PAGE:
Every edition of a book has a unique number, but every ISBN barcode has the same basic framework. This is illustrated below.
Those three groups of bars create the framework for the rest of the ISBN barcode. They are not part of the ISBN number, but as far as the workings of the ISBN barcode system are concerned they are the fundamental structure of the barcode and provide the container, if you like, for the ISBN number itself.

As part of the ISBN barcode, each of the bars of the framework have the values noted in Principle 2. The left and right parts are both a black bar, a white bar and a black bar, so both have binary values of 101. The centre bars, while they look the same as the outer bars, are in fact white, black, white, black and white, which is 01010. You need to be aware that there is a white bar to left and a white bar to the right of what you can see. All of the bars so far described are bars of the thinnest variety, so are one module wide. That's three modules on the left, five in the middle and three on the right.
That means there is room left for 84 modules – 42 in the first large space and 42 in the second. There are six ISBN digits in the first space and six in the second. Each ISBN digit needs 7 modules of space in which to encode it. 7 modules each for 12 digits uses up exactly the 84 modules of space. But wait! The ISBN number comprises 13 digits, and we only have room for 12. The reason for this is that the first of the thirteen characters of the ISBN number is not encoded in the same way as the following twelve. It doesn't actually appear as black and white bars - it's encoded in a different way. We'll see how that happens in a while. First I will explain how the final 6 characters of the ISBN number are encoded – they're the easiest to understand and that will give us a good foundation on which to understand the slightly more complex encoding of the first 7 characters.

If you guessed that the final six characters are encoded into the space between the middle bars and the final bars, then you guessed correctly. Below is a table that shows the encoding regime for the final 6 characters.

If you compare the Scheme A binary codes with the codes from the previous table for the final six characters that we have just completed, you will notice that each 1 is now a 0 and each 0 is now a 1. Similarly, if you compare Scheme B binary codes with the codes from the previous table for the final six characters, you will notice that they are flipped, right to left.

Each remaining character in the ISBN number, apart from the first one, is encoded from one of the two schemes, A or B. Which scheme to use for which character is determined by a further table. It is the choice of which scheme is used for each of characters 2 to 7 that encodes the value of the first character of an ISBN barcode. The first character in an ISBN number is always a 9.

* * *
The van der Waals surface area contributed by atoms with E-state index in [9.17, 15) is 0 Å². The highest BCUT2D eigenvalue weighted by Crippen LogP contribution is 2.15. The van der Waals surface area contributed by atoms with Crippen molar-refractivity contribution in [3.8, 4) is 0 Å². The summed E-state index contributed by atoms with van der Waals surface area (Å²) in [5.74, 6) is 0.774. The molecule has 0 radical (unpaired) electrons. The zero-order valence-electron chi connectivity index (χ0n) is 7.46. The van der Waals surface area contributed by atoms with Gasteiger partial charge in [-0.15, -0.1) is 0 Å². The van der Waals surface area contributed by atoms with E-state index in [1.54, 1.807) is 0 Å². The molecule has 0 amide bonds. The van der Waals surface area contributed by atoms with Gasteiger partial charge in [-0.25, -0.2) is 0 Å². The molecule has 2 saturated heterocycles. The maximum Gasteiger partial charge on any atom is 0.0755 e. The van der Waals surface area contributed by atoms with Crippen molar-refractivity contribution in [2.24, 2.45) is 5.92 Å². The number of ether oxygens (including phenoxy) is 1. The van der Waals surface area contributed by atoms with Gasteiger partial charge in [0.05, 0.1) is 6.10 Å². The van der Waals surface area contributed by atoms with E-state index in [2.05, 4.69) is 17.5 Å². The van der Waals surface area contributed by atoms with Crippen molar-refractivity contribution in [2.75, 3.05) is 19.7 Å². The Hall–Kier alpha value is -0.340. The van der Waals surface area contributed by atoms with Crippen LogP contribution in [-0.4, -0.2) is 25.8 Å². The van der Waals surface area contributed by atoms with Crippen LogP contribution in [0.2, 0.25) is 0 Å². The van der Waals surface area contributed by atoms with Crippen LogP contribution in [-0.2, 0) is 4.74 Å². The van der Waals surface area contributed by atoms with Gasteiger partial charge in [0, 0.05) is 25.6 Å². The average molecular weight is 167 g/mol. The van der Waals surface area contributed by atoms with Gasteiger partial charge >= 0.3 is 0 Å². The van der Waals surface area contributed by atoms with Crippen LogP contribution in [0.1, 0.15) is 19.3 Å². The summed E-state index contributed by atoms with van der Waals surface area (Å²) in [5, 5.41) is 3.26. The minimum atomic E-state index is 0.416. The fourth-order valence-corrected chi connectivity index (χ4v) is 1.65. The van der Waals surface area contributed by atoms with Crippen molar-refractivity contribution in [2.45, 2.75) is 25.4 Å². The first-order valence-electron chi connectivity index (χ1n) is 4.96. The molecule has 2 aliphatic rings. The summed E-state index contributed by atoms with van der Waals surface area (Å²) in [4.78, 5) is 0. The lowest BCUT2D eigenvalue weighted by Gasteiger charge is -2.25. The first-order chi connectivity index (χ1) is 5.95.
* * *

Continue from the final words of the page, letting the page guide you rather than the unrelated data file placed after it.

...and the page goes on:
ISBN Barcode Specifications
There are some specifications about sizes that you need to be aware of.

Standard dimensions are given for various ISBN barcode factors. There should be a quiet zone or light margin with nothing printed in it to the left and right of the ISBN barcode. This is so that the barcode scanner and the barcode software is able to determine where the ISBN barcode begins and ends.
The dimensions shown below are for a nominal size of ISBN barcode. This is referred to as the 100% magnification. The nominal module or x-width size is 0.33 millimetres. Instances of the ISBN barcode may be used down to 80% and up to 200% of the nominal size.

ISBN Barcode Reader
Now we are going to take our ISBN barcode and be an ISBN barcode scanner and read the ISBN barcode, scanning the system of black and white bars and decoding them into the valid ISBN number.

First the ISBN barcode scanner needs to find the left guard pattern of black-white-black (101). This will enable the ISBN barcode software to find out where the pattern of bars will begin and to determine the width of the basic unit width, know as the module or x-width. All of the guard bars, both black and white, are one module wide.

The left guard bars are a one module width black bar, followed by a one module width white bar (effectively the background colour of the ISBN barcode), and finishing with a second one module width black bar. Because the left guard finishes with a black bar, then the following section has to begin with a white bar.

In reading this section of 24 bars, we are reading the encoded data for 6 digits of the ISBN number that this ISBN barcode represents. Each of those six in this section is encoded as four bars – white-black-white-black. Each bar can be of varying width. At this stage of the scanning of the ISBN barcode, just be aware of those basic facts. We will learn more about the widths of the bars when we come to decode the bars. At the moment our barcode scanner is recording what it reads for later processing - essentially the colour and width of the bars.

A Brief Aside As it happens, we don't really need to decode the first digit of an ISBN number, because it will always be a 9. From the 1st of January 2007 all new ISBN numbers conform to a wider system of product numbering known as EAN, and all ISBN barcodes also conform to the same international product numbering system. That standard gives the first two or three digits if the 13-digit product code to the country of origin of the item. In the case of books and their ISBN numbers, they are all deemed to come from the imaginary region known as Bookland. Bookland has the country designators 978 and 979. You may sometimes see a 13-digit ISBN number referred to as a Bookland ISBN. For more details see the 13-digit ISBN numbers page. For details of the older ISBN standard see the 10-digit ISBN numbers page. For details of the wider system of product numbering see the EAN page.

Because ISBN numbers conform to the wider EAN standard, we shall carry out the decoding as if we were decoding a general 13-digit EAN.